Tailor-made biotechnology meeting
Poor farmers make use of modern biotechnology
Biotechnology is not just of interest to western industrialised
agriculture, but can make a big difference to poor farmers in developing
countries as well. Organisations from Brazil, India, East Africa, Ghana and
Cuba met in Wageningen this week to move a project on to the implementation
stage. Proposals will be made for 17 PhD projects that will deliver new
products and technologies for resource-poor farmers.
Altair Toledo Machado describes the situation in Brazil. About ninety
percent of poor farmers have to deal with poor soils, low nitrogen and
phosphorus fertility, and too much aluminium. Some of the local maize
varieties used by farmers can tolerate these stress factors, but the
problem is that many of the characteristics are being lost due to genetic
erosion that arises as result of crossing varieties.
A project set up to identify better varieties was initiated by farmers. It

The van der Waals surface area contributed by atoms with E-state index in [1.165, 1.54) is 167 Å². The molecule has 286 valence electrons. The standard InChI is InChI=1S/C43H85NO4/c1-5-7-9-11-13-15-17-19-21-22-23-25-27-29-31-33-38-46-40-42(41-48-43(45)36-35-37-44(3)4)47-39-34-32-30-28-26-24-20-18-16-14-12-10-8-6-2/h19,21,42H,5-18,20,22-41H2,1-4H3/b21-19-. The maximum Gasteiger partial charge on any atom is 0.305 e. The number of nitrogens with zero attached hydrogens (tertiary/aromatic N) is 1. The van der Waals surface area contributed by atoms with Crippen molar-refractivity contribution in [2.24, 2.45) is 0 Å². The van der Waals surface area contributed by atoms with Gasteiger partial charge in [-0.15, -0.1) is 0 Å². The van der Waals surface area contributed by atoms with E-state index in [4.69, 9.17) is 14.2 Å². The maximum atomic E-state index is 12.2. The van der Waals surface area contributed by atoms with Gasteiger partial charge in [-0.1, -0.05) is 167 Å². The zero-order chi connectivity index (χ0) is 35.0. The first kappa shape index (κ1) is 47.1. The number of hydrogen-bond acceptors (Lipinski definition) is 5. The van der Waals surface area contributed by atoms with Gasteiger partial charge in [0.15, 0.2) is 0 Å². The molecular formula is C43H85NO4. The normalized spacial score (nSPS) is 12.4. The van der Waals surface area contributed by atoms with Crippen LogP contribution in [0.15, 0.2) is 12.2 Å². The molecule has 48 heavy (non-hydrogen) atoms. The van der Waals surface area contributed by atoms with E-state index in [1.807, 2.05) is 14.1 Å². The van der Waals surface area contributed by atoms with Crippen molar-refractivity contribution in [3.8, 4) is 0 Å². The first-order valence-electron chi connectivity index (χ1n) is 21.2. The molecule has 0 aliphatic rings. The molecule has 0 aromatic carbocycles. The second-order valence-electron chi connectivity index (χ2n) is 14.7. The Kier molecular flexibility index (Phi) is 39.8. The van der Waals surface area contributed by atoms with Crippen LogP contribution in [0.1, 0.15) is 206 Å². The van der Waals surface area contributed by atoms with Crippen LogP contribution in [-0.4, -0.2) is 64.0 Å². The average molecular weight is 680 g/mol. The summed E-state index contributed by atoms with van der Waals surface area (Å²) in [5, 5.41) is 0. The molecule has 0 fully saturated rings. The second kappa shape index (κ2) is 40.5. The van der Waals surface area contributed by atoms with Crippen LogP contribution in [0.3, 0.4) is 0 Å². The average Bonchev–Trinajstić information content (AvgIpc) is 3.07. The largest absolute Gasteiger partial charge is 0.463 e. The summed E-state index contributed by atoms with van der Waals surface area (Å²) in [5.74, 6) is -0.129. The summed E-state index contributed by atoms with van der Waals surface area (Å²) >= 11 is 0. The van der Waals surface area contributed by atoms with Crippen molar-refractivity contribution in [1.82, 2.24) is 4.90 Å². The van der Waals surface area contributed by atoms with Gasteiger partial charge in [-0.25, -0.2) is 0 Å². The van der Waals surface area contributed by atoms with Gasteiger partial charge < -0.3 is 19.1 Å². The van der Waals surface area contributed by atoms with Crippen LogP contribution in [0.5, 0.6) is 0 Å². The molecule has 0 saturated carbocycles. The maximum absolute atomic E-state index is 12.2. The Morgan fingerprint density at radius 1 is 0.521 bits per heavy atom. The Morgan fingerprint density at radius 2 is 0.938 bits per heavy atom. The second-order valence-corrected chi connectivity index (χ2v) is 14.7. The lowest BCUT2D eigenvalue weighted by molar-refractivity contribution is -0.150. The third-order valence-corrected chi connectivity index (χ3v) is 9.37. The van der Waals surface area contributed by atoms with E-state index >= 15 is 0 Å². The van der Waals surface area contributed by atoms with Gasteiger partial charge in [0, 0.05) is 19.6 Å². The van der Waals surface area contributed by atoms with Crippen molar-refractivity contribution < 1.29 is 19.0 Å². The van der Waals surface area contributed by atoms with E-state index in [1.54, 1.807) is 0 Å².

involves two hundred thousand farming families as well as researchers from
universities as the national agricultural research institute Embrapa.
Machado stresses the farmers’ role: they know what characteristics the
local varieties have or had, and have rescued them.
Then came the cooperation with biotechnology researchers in the
universities and Embrapa. The local, biochemical characteristics of the
maize varieties were analysed in laboratories, and through molecular marker
technology, the genes responsible for the valuable characteristics were
identified. Farmers use this information to breed new varieties. Tissue
culture speeds up the process and new varieties are produced that combine
stress tolerance with high yields. These crops are then produced and
conserved in on-farm experiments set up by the farmers themselves.
A mobile laboratory makes it possible for farmers to do their own tissue
culture. Marker technology is more complicated and can’t be done on farms,
but according to Machado farmers know what can be done with the technology.
Researchers and farmers come together in the communities to discuss traits
of different varieties, and how they can be put to better use. And it is
the farmers who invite the researchers, not the other way round Machado
adds. “The project is not just a scientific endeavour, but a real social
movement as well. Big ‘seed parties’ are organised to exchange sees of
local and improved varieties, and often thousands of people come.